The performance of the construction industry and its contribution to the welfare of society in comparison to other industries such as the manufacturing industry has lately been the focus of many commissioned reports and academic research publications. The so-called “iron triangle” of time, cost and quality have been the most important metrics of construction project performance, especially for the selection of appropriate procurement methods. The perceived inefficiencies emanate from, among other things, increasing construction costs, conflicts and client dissatisfaction, the fragmented nature of the industry, low competition, cost overruns and delays, and lack of quality improvement. There is observed disparity in increases in housing construction costs and an apparent lack of quality improvement of infrastructure transport projects. In Sweden, metropolitan regions experienced higher construction cost increases, while small regions showed less costs increases during economic booms. In order to address these perceived inefficiencies, numerous strategic and project level decisions that influenced the way that publicly owned properties and projects are procured, constructed, operated, and maintained have been made. The decision to transfer quality-related activities and quality assurance responsibilities from client to contractor approximately 25 years ago is one of the decisions that could have an impact on current quality of infrastructure transport projects. The disparity in increases in construction costs and quality improvement concerns could not only influence the performance of construction projects, but also can affect the way different actors in the sector interact with each other and achieve their divergent objectives.

The aim of this study is twofold. First, it tries to explain the observed disparity increases in construction costs between big (metropolitan) and medium/small regions. Second, it attempts to ascertain the extent of quality problems in infrastructure transport projects after the transfer of quality assurance responsibilities, and suggests measures that could improve the quality of infrastructure transport projects. Surveys and interviews were used as a means to collect data concerning both supplier structure in relation to housing construction costs and quality of construction projects. Other empirical data from a secondary source were also used.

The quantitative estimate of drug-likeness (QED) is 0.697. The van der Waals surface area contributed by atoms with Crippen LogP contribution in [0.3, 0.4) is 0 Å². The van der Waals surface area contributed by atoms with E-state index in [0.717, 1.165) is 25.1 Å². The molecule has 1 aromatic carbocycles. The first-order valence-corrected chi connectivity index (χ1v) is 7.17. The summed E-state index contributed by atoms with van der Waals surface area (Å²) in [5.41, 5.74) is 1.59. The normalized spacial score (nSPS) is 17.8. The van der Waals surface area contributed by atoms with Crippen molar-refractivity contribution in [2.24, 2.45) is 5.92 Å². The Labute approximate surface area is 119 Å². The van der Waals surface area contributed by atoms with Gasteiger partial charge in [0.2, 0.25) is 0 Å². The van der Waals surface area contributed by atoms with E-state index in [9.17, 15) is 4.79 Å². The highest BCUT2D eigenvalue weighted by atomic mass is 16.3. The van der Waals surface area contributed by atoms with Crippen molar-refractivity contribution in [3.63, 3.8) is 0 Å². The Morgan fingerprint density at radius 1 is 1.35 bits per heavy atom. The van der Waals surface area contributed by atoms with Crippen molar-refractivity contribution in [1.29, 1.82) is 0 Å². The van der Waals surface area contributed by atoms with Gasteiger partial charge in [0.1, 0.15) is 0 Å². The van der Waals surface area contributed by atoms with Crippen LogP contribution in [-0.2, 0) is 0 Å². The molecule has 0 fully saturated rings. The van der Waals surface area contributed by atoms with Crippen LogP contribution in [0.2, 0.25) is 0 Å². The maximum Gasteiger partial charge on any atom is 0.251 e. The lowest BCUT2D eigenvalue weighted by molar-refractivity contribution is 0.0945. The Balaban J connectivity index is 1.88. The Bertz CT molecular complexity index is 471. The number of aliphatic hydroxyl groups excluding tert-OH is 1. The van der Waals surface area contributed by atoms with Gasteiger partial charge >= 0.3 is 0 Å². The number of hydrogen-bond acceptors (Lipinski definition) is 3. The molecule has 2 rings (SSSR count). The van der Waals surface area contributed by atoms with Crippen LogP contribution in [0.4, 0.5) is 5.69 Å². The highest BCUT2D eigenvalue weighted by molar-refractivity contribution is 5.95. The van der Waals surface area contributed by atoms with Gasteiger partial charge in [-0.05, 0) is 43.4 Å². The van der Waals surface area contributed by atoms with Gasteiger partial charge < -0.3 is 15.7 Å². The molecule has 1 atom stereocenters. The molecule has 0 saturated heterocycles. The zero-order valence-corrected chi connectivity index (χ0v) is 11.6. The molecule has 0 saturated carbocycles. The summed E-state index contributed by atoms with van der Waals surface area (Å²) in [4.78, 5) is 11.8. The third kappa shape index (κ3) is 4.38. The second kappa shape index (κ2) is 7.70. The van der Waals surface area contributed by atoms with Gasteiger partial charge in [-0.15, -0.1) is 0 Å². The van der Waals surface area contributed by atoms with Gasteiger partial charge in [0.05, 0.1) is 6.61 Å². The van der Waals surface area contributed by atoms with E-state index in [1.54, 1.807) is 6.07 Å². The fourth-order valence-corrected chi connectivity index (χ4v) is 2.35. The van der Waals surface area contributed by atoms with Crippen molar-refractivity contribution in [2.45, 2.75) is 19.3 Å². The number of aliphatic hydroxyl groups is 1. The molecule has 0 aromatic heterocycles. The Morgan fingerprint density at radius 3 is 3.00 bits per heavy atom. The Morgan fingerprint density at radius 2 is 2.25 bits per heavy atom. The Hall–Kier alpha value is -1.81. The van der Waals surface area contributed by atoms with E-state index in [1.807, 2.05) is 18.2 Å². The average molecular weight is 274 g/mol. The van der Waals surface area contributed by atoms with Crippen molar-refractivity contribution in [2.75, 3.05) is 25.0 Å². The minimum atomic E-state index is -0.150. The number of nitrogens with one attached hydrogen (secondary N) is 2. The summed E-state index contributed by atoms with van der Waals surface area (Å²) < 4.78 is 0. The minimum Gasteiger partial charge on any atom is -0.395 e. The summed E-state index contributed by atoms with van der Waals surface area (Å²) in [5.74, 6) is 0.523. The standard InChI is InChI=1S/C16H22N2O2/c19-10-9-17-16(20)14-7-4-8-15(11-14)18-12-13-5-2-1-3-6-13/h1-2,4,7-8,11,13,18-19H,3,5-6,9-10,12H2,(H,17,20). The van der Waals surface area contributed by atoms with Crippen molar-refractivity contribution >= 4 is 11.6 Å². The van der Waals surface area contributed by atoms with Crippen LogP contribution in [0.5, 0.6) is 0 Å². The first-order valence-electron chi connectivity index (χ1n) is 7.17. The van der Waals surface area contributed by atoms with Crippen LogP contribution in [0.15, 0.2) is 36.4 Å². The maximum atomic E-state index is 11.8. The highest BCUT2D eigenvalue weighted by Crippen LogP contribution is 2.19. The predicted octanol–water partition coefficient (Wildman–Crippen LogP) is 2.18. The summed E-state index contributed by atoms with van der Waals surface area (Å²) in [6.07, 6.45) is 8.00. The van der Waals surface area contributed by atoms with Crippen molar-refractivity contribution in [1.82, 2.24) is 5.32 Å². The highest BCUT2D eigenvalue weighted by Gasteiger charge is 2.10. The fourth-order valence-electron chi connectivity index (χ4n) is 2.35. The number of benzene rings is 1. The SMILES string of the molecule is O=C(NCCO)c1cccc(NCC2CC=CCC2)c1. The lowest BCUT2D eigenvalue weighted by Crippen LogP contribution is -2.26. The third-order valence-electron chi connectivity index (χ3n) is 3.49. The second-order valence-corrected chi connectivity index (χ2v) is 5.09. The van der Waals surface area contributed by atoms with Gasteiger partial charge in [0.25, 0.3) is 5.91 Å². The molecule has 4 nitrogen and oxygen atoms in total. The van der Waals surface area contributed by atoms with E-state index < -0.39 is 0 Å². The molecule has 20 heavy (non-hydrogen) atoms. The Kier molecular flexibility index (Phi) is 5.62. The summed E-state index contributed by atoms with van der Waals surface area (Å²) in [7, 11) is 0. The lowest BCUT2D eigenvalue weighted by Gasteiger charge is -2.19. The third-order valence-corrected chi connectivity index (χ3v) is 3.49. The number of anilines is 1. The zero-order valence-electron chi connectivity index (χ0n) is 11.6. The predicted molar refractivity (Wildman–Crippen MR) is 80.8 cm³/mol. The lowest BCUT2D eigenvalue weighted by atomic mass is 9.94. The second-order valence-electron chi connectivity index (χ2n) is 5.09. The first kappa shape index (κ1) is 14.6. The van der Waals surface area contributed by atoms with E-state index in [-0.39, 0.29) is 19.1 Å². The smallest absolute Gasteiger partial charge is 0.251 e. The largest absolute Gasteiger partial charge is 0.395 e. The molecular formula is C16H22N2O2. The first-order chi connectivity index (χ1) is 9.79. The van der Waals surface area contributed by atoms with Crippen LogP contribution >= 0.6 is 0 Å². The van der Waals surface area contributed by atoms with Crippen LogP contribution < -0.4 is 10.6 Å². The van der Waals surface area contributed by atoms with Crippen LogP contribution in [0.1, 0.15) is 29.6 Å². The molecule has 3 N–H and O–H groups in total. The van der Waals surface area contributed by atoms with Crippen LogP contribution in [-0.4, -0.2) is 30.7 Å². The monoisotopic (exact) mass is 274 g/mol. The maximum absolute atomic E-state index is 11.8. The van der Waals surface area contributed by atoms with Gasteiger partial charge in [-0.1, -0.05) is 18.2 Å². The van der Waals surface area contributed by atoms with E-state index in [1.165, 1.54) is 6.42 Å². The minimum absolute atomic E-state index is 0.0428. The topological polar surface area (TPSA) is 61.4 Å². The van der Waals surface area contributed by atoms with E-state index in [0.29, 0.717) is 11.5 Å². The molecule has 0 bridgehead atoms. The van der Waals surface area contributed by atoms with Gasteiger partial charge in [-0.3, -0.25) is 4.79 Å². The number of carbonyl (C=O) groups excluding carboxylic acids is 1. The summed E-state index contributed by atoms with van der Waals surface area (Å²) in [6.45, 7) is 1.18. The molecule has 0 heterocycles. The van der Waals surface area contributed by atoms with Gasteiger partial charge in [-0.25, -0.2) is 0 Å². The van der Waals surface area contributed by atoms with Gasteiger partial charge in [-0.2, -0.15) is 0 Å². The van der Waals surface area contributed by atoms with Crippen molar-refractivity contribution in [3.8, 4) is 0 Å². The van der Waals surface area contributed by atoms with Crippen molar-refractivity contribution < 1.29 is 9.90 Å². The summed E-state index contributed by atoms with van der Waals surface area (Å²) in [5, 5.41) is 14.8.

The first part of the research offers an understanding of the behavior of contractors in specific economic situations, specifically by taking into consideration the long-run relationship between contractors and owners/developers. It ascertains that if contractors/subcontractors display opportunistic behavior during the economic boom, the result will be increased higher construction costs. We utilized transaction cost theory in exploring construction sector structures in an attempt to understand changes in the sector from an efficiency perspective. The analysis can also enrich the current understanding of the governance structure of Swedish construction firms and how they could influence construction costs.

As the response from the survey suggests, quality of infrastructure projects has not decreased after the transfer of quality assurance from client to contractor. However, the high number of respondents that indicated quality is the same as before the transfer raises a concern of lack of quality improvement. Respondents have overwhelmingly indicated that the lack of public client competence was one of the contributing factors of quality problems. It is argued that with client competence it is important to build-up through proper knowledge management, incentive systems, and training. Further, the retention of new skilled and experienced workers is an essential element for continuous quality improvement goals and objectives. A second opinion practice from independent experts and committees that focuses on the quality aspect of the projects can be introduced in the provision of infrastructure transport projects. Finally, it is argued that without client competence and a company culture that creates the right incentives, no procurement method can guarantee high quality.

Place, publisher, year, edition, pages
Stockholm: KTH Royal Institute of Technology, 2011. v, 34 p.
TRITA-FOB, 2011:3
National Category
Social Sciences
urn:nbn:se:kth:diva-47448 (URN)978-91-978692-9-4 (ISBN)
Public defence
2011-11-22, F3, Lindstedtsvägen 26, KTH, Stockholm, 13:00 (English)
QC 20111111Available from: 2011-11-11 Created: 2011-11-09 Last updated: 2014-01-21Bibliographically approved